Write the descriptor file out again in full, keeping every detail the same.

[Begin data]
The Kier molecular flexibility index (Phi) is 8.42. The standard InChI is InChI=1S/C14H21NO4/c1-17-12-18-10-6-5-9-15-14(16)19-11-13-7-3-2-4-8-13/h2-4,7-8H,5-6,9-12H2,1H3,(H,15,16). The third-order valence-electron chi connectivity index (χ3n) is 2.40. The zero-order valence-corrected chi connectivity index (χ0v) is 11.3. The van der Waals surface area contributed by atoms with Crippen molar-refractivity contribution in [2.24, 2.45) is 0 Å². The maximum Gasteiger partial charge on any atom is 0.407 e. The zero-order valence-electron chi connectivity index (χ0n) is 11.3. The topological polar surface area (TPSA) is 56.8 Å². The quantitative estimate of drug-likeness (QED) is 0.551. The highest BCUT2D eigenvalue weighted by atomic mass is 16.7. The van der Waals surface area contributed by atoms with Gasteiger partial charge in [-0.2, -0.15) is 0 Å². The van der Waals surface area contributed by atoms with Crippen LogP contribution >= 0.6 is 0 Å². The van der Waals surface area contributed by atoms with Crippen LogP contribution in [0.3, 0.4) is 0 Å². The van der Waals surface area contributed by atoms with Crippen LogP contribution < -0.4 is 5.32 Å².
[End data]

The Kier molecular flexibility index (Phi) is 8.42. The standard InChI is InChI=1S/C14H21NO4/c1-17-12-18-10-6-5-9-15-14(16)19-11-13-7-3-2-4-8-13/h2-4,7-8H,5-6,9-12H2,1H3,(H,15,16). The third-order valence-electron chi connectivity index (χ3n) is 2.40. The zero-order valence-corrected chi connectivity index (χ0v) is 11.3. The van der Waals surface area contributed by atoms with Crippen molar-refractivity contribution in [2.24, 2.45) is 0 Å². The maximum Gasteiger partial charge on any atom is 0.407 e. The zero-order valence-electron chi connectivity index (χ0n) is 11.3. The topological polar surface area (TPSA) is 56.8 Å². The quantitative estimate of drug-likeness (QED) is 0.551. The highest BCUT2D eigenvalue weighted by atomic mass is 16.7. The van der Waals surface area contributed by atoms with Gasteiger partial charge in [-0.2, -0.15) is 0 Å². The van der Waals surface area contributed by atoms with Crippen LogP contribution >= 0.6 is 0 Å². The van der Waals surface area contributed by atoms with Crippen LogP contribution in [0.3, 0.4) is 0 Å². The van der Waals surface area contributed by atoms with Crippen LogP contribution < -0.4 is 5.32 Å².